From the beginning, God created man and woman and intended that marriage be a lifelong and exclusive partnership between a man and a woman for the procreation and education of children and for the giving and receiving of love. For that reason, the Church presumes that every marriage, including marriage between two non-Catholics, is presumed to be valid. For spouses who are baptized, marriage is also a Sacrament. This is in accordance with teachings of Jesus in the Gospels, the writings of St Paul and centuries of Christian tradition.
So how is a declaration of nullity possible?
Since God taught from the beginning that marriage is a perpetual and exclusive partnership that is open to children, it follows that in some cases a party to a marriage may hold a different concept of marriage which is incompatible to the divine plan. In other cases, a party to the marriage may have been incapable of living marriage or may have entered marriage without having an impediment dispensed by the Church. If the Tribunal finds that a particular marriage suffered from such a radical defect, the original presumption of validity no longer holds. It can then declare the marriage null, which we prefer to call a “declaration of nullity”. It must be found that the radical defect was present from the time of the wedding ceremony.
A declaration of nullity does not deny that a wedding took place or that a relationship existed, nor does it imply malice or moral fault. Quite simply, it is a statement by the Church that, from the very outset, the relationship lacked one of the elements which are essential to marriage. The Tribunal can hear cases in which at least one party is Catholic or is involved with a Catholic. Further, there are absolutely no civil implications in this country to a declaration of nullity by the Church. It does not affect in any manner the legitimacy of children, property rights, inheritance rights, names, etc. It is simply a declaration from the Catholic Church that a particular union was, in fact, an invalid union. There is no attempt in the investigation to impute guilt or to punish persons.
What is a Tribunal?
Like all ecclesiastical tribunals, the Tribunal of the Archdiocese of Denver is made up of a staff of specially trained persons who investigate marriage cases and declare whether or not nullity has been proven in a given case. This Tribunal consists of judges, defenders of the bond, auditors, advocates, notaries, experts and other professionals of the Court who work together with a deep sense of ministry in a search for the truth. The Tribunal is set up to adjudicate different matters and conflicts in the life of the Church, but most of its work involves marriage cases. Tribunal personnel are deeply aware of God’s providential presence and the need to recognize Christ in each person who approaches the Tribunal. The work and participation of each member of the staff is marked by a deep humility in an arduous service to the local Church.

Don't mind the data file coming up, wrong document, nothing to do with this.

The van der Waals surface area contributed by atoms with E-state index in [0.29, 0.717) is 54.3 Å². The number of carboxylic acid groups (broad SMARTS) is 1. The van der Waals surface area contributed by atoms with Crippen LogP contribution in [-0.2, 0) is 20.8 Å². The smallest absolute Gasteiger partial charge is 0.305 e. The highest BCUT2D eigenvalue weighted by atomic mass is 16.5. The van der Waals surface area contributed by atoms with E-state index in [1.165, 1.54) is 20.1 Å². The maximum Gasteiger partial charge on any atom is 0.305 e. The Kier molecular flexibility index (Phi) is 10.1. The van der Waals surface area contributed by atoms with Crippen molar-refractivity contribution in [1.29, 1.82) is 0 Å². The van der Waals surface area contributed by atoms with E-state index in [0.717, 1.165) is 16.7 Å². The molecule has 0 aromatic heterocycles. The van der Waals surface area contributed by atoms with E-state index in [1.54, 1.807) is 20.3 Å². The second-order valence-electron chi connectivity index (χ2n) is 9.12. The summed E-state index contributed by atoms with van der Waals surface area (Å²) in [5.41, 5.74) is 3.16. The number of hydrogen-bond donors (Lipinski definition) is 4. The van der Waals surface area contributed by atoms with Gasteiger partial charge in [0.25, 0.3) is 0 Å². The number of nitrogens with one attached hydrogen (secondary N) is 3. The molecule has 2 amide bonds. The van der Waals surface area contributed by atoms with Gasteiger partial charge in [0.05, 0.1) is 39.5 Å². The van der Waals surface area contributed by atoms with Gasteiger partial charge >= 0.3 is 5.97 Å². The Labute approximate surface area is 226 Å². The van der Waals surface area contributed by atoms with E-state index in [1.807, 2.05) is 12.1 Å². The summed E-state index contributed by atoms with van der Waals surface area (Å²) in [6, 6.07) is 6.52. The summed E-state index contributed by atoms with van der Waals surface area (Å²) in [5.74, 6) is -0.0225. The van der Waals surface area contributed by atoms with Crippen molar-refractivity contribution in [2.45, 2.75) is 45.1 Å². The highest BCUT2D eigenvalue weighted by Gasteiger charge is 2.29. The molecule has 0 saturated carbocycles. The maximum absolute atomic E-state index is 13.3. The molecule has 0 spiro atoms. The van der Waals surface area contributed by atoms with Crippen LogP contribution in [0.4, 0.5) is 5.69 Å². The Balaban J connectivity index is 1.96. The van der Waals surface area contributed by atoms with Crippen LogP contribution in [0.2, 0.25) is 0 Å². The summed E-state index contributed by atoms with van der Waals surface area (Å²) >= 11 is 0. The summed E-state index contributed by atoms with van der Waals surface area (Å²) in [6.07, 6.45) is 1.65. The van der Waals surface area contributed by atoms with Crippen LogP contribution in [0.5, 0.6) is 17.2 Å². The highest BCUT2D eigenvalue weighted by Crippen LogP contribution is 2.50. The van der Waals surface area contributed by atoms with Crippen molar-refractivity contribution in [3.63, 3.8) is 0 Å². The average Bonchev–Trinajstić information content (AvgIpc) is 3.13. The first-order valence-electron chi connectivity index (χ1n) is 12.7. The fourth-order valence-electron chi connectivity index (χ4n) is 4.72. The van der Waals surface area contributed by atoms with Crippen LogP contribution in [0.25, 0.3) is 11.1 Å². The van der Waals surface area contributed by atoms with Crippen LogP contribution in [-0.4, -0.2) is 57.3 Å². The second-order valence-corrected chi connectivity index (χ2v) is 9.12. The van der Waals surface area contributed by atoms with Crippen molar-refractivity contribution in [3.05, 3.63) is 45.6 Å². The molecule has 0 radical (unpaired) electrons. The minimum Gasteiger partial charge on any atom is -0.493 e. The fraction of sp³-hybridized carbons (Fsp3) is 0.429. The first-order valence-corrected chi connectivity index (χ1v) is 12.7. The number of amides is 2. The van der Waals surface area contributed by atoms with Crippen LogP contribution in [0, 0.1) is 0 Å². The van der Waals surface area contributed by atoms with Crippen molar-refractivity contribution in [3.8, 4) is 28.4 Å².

How does one request a declaration of nullity?
The process is begun when the Petitioner goes to the local parish and approaches the priest, deacon, or advocate designated to assist such persons. The Petitioner will then be instructed on how to proceed and will be given a Preliminary Questionnaire which is to be carefully completed. The Advocate will then sign and send this to the Tribunal, and the Petitioner will be notified about the next steps to take.
At this point, there are different possible ways to proceed. There are particular procedures for different types of cases, and this will be determined by Tribunal personnel. When the case is accepted the Petitioner will be asked to present a more complete questionnaire or even a personal interview that deals in greater detail with the marriage in question.
Once this is returned to the Tribunal, the Judicial Vicar will then constitute the Court, which consists of a Presiding Judge and two Associate Judges, as well as a Defender of the Bond. The Defender, as the name implies, defends the marital bond, makes sure that all the necessary procedural steps have been followed, and helps the Judges with their deliberations. There is also a possibility that the marital history indicates no nullity, and the Petitioner will be so advised. The process can be long and laborious since the Judges cannot give a decision without the timely participation of everyone involved, including witnesses.
After all the evidence has been compiled, the Defender of the Bond studies the case and submits reasonable observations in support of the validity of the marriage. The Judges then deliberate to give the decision. The decision is affirmative when the Judges conclude that the marriage in question is null. If the Judges find that the evidence presented does not allow them to declare the nullity of this marriage, then they will decide in the negative and the presumption of validity will stand.
Are there further steps after the first decision?
Once the parties are notified they have 15 day period in which they can lodge a formal appeal, in which case a panel of Judges will review the case in greater detail. If the original decision was affirmative and if the Appeal Tribunal agrees with this decision, a final Decree of Nullity is granted. Both the Petitioner and the Respondent also have the right to appeal to the Roman Rota. In such a situation, more information will be made available through your Advocate.